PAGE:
Islamic schools and branches: Sects within Sunni Islam; Hanafi, Shafi, Maliki, Hanbli and Zahiri.
Coming back to the Sunni sub-sects they can broadly be divided into five. Although there are further divisions in each of them.
Hanafi later divided into subgroups like Barelvis and Deobandi.
Then comes Maliki Sunni. A sub-sect of Sunni Muslims based on Jurisprudence founded by an Arab Muslim jurist, theologian, and hadith traditionist Malik bin Anas. He born in Madina in 711 and died in 795AD. He was also the teacher of Abu Abdullāh Muhammad bin Idris al-Shafi. His most famous work is Muwatta, oldest and most revered Sunni hadith collections and the first legal work to incorporate and join hadith and fiqh together. Maliki considers consensus of the people of Medina to be the most valid source of Islamic law. Malikis enjoyed more success in Africa, and for a while in Spain and Sicily. In Spain Andulus under Ummayah remnants. After Andulus lost, then they remained dominant in North and West Africa. This is also a preferred school in Gulf states like Bahrain Dubai and Kuwait. Saudi’s in general follow Hanbali Law, but Maliki has some influence in its eastern province. Maliki prioritizes sharia judgments as follows. First to consult is Quran then follows Hadith, if no answer available then “Amal”. Which are customs, practices of the people of Medina, the opinion of Sahaba and consensus of Sahaba (Companions of Prophet). Then Qiyas i.e deductive analogy to arrive at a new injunction. Then Istislah i.e interest and welfare of Islam and Muslims and lastly Urf i.e custom and knowledge of society if not contradicting with all above. Important Maliki books other than Muwatta are Al Mudawanna by Sahnun and Al Risalah by Ibn Abi Zayd Al-Qayrawani.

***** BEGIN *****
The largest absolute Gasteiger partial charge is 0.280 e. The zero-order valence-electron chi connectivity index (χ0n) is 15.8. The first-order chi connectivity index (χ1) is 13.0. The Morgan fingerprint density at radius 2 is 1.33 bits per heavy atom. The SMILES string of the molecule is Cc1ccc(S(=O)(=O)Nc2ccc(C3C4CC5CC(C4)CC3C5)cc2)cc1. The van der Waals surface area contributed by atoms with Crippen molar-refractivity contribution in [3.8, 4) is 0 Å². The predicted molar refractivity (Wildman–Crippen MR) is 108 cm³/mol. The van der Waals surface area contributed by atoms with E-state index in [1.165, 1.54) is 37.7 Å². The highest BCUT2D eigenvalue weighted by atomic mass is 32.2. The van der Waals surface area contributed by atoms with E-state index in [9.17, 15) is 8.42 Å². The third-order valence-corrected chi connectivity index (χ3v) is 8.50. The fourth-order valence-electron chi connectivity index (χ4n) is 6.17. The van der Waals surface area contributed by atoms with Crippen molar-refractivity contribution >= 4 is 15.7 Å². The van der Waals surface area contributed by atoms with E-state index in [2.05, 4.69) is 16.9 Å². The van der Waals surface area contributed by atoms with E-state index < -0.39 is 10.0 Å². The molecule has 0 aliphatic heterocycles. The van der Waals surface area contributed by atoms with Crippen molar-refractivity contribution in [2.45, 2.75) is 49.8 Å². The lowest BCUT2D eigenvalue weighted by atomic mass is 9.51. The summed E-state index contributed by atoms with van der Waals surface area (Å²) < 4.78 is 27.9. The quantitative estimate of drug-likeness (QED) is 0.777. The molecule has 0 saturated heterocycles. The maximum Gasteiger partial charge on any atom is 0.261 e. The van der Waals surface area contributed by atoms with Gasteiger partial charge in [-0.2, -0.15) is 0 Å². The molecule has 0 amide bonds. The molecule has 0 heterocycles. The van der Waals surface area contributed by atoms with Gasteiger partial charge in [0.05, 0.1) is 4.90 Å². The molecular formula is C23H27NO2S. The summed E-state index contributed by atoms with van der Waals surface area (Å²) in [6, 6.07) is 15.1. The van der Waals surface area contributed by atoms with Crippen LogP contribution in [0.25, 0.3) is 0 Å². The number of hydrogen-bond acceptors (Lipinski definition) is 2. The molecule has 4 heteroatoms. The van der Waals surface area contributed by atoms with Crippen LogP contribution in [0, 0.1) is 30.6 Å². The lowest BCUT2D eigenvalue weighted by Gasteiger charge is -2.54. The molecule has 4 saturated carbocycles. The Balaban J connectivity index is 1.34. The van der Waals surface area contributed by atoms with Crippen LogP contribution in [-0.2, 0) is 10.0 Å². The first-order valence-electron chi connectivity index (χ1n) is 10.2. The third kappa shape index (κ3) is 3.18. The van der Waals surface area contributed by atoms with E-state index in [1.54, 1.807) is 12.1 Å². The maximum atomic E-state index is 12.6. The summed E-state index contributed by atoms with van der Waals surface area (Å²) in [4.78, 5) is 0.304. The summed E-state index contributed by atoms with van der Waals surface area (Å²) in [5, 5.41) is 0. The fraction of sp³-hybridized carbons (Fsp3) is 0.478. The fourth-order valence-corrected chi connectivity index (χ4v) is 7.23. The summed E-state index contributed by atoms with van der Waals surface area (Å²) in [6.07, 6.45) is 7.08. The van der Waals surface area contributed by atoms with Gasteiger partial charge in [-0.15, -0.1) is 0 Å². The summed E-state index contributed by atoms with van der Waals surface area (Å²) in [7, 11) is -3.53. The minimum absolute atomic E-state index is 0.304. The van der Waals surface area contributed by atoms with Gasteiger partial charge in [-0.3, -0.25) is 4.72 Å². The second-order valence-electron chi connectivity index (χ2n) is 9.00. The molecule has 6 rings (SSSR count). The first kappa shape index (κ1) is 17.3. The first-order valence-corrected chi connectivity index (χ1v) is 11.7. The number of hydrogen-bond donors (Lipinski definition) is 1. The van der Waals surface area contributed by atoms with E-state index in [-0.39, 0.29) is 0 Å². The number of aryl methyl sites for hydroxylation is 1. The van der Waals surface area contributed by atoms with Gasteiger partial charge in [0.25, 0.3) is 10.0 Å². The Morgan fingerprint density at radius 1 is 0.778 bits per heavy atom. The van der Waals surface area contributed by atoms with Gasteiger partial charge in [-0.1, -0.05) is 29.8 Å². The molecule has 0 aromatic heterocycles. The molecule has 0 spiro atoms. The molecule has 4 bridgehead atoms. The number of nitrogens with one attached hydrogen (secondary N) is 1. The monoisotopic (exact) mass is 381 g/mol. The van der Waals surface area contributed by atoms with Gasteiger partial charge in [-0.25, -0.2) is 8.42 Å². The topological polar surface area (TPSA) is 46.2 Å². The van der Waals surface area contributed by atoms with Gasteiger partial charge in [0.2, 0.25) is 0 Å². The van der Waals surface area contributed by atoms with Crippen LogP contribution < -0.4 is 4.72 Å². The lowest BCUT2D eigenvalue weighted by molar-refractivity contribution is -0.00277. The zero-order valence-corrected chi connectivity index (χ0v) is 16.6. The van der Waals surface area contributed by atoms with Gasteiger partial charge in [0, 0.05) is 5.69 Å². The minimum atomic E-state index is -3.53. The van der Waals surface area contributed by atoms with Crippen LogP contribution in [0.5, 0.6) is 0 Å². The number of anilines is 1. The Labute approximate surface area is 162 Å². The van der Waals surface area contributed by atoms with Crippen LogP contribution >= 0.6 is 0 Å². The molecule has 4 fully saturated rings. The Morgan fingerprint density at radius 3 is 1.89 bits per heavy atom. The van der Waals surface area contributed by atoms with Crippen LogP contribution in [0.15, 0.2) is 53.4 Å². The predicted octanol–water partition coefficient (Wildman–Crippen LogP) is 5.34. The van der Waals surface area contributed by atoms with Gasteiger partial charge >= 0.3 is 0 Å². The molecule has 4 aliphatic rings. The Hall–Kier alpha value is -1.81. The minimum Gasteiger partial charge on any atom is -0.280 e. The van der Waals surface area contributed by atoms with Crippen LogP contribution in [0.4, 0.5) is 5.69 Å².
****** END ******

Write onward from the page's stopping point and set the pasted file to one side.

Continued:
Then comes Shafii Sunni. A sub-sect of Sunni Muslims based on Jurisprudence founded by Palestinian-Arab Muslim theologian Abu Abdullah Muhammad bin Idris al-Shafii born in 767AD and died in 820AD. He was the most prominent student of Malik bin Anas. His famous books are Kitab ar-Risala fi Usul al-Fiqh on the principles of Islamic jurisprudence, Musnad al-Shafii a hadeeth collection and Kitab al-Umm on his fiqh of Islam. Among Shafii famous followers were Al-Suyuti, Ibn Hajar, Ibn Kathir and Ghazali. The Shafii school now present in Somalia, MiddleEast, Indonesia, Malaysia, Parts of India, Singapore, Myanmar, Thailand, Brunei, and the Philippines.
Then comes Hanbali Sunni. Again a subsect of Sunni Muslims based on Jurisprudence founded by an Arab Muslim jurist and theologian Ahmad bin Muhammad bin Hanbal Abu Abd Allah al-Shaybani born in Iraq in 780Ad and died in 855AD. He was a student of Al-Shafii. His famous works are Musnad Ahmad ibn Hanbal a collection of Hadith and Kitab al-Sunna. Hanbali school became somewhat controversial after Wahabi-Salafi movement which is said to be influenced by this school and its 13th-century reformer Ibn Taymiyyah. Hanbali school is the smallest of four major Sunni schools. It is found primarily in Saudi Arabia and Qatar. Also many followers in UAE Bahrain, Oman, Yemen and Iraq.
Then comes Zahiri Sunni. Zahiris in some regions also considered as the fifth sect of Sunni Muslims based on Jurisprudence founded by Dawud al-Zahiri. Born in 815Ad and died in 884AD. Then established by Sufyan al-Thawri and Ishaq Ibn Rahwayh and get much recognition by Ibn Hazm 994 to 1064 AD. This school relies on apparent meaning of the expression in Quran and rejects Qiyas or deduction. They believe that validity of religious issues is only upheld by certainty, and that speculation cannot lead to the truth and if it were possible to draw more conclusions from the reading of scripture, then God certainly would have expressed these conclusions already. Thus, all that is necessary lies in the text. Ahl-i Hadith somewhat identify themselves with the Zahiri school of thought and even Salafi and Wahabi movements have traces of it.
If my Lord Wills, I will continue this in next program.